Sinking into that knotty area where substance-use and creativity intermingle – and addressing the distressing impact that a combination of the two can have on a personal life – Caramel spins itself around one of Albarn’s most regretful vocals, the singer seeking to reclaim the magic of his work while also acknowledging, “I’ve got to get better.” A funereal organ and fragmented guitar parts initially tug at the edges of the song, before a cacophony of effects-laden guitars, dread-filled percussion and Alban’s own indecipherable utterances make plain the precarious state the singer has found himself in. On an album overflowing with ideas – and which makes a feature out of unexpected song outros – Caramel comes with two distinct codas, one a haunted end-of-the-pier Wurlitzer-style melody, the other a funk-flecked blast of heavy bass. Later selecting it as his favourite Blur track, drummer Dave Rowntree admitted that Caramel was the kind of song the band had been trying to perfect for years.

Trimm Trabb

Named after a model of Adidas footwear, Trimm Trabb revisits the melancholy of Modern Life Is Rubbish’s Blue Jeans; but while the narrator of that earlier song seems content with life’s day-to-day mundanities, Trimm Trabb finds Albarn casting his eye over “All those losers on the piss again” and noting how detached he now feels from that lifestyle. “I’ve got Trimm Trabb/Like the flash boys have/And I can’t go back,” he sings, before concluding, “I sleep alone.”

A somnambulant atmosphere prevails at first, Coxon’s clean acoustic guitar and a looped Rowntree beat cushioning Albarn’s vocals, but things get weird from 2.35 onwards. Snatches of treated mumbles and a wiry guitar part have already been doing their best to invade, but it’s here that the song heads for what was arguably always going to be 13’s end point: after a brief lull filled by piano tinkles and an ominous vocal emittance from Albarn, Coxon launches into some of the thickest guitar chords on the album, heralding the imminent sound of all hell breaking loose in a series of chopped screams and buzzsaw riffs from which Albarn finally escapes, trailing multitracked babble in his wake. An unlikely contender for “stadium anthem” status, Trimm Trabb has since become a live favourite at Blur gigs.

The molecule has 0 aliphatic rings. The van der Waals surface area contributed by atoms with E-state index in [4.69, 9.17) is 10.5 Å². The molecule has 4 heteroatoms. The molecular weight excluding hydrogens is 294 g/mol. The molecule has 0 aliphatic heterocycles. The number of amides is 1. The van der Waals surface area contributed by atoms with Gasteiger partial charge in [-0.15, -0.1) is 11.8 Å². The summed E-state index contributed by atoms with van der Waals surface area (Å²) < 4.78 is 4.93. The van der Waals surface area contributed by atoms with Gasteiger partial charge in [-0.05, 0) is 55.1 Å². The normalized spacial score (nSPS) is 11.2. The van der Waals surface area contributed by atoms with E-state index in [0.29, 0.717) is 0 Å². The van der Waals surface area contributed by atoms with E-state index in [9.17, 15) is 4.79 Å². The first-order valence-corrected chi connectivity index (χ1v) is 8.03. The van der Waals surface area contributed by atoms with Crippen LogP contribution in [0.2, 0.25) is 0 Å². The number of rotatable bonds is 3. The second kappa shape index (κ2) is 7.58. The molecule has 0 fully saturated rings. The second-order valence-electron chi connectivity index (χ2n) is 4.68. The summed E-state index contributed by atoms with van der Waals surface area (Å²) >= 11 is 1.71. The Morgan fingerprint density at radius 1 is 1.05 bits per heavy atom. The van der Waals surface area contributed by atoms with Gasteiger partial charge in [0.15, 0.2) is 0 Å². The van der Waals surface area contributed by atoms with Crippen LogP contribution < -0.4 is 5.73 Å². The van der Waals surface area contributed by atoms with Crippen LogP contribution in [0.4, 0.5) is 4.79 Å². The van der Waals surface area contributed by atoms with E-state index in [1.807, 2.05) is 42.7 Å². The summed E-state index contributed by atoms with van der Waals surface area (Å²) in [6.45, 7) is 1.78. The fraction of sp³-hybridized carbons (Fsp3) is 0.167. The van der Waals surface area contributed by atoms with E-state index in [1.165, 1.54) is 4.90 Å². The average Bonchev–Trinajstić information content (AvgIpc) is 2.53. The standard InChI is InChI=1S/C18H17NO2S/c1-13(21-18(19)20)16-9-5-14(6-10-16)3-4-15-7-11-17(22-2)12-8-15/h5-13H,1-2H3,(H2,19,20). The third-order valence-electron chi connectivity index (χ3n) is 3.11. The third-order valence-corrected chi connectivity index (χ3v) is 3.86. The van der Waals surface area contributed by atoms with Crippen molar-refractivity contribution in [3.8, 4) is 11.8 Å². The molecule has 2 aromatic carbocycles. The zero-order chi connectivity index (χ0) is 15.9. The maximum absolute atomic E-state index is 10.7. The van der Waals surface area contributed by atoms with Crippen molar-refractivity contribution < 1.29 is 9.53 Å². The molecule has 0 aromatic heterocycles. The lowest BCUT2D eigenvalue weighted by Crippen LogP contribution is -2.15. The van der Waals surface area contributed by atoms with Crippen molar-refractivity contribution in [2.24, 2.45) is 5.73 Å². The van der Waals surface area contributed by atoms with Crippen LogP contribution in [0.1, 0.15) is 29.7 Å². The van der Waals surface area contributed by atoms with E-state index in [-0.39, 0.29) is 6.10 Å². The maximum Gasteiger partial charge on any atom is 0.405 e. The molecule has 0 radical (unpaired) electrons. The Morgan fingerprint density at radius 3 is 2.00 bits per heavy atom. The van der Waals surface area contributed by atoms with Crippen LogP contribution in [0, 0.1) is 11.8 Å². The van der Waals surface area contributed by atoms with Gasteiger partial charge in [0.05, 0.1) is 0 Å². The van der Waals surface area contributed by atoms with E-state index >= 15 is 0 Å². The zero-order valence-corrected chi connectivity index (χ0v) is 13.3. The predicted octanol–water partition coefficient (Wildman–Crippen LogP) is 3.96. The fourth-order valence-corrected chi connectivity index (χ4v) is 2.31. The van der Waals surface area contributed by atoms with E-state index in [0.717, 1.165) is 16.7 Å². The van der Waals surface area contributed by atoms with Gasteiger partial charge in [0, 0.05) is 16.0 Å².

No Distance Left To Run

After the chaos of much of the preceding 11 tracks, 13’s penultimate song provides emotional release with a scuffed-up ballad that states things as plainly as any of the best breakup songs can: “I won’t kill myself trying to stay in your life/I got not distance left to run”. With Alex James keeping things simple on the bass and Dave Rowntree swapping sticks for brushes, the floor is given over to Albarn’s heart-on-sleeve vocal performance and Coxon’s supple guitar work – a mix of bent notes and warm chords enveloping Albarn like the most consoling hug. No Distance Left To Run later lent its name to the documentary that chronicled Blur’s 2009 reunion, though, as the albums The Magic Whip (2015) and The Ballad Of Darren (2023) would prove, the band’s story was far from over.

Optigan 1

From Commercial Break to Lot 105 and the instrumental reprise of Ernold Same that sits at the end of The Great Escape, instrumentals have long brought Blur’s albums to a close. Providing a gentle end to one of the best Blur albums, Optigan 1 – named after the vintage Optigan organ it was composed on – allows for a moment of reflection on all that has gone before, its looped retro melody suggesting not so much nostalgia as it does a place of acceptance finally reached at the end of the longest of long dark nights of the soul.

More Like This

Tequila Sunrise: How Eagles Wrote Their First Truly Classic Song
In Depth

Tequila Sunrise: How Eagles Wrote Their First Truly Classic Song

The song that kick-started the Don Henley and Glenn Frey partnership, Tequila Sunrise ushered in a new dawn for Eagles’ core artistic force.

‘Caustic Love’: Behind Paolo Nutini’s Bold And Adventurous Third Album
In Depth

‘Caustic Love’: Behind Paolo Nutini’s Bold And Adventurous Third Album

Sharp-tongued and full of vigour, Paolo Nutini’s third album, ‘Caustic Love’, broke a four-year silence from the Scottish singer-songwriter.

Sign up to our newsletter

Be the first to hear about new releases, upcoming events, and more from Dig!

Sign Up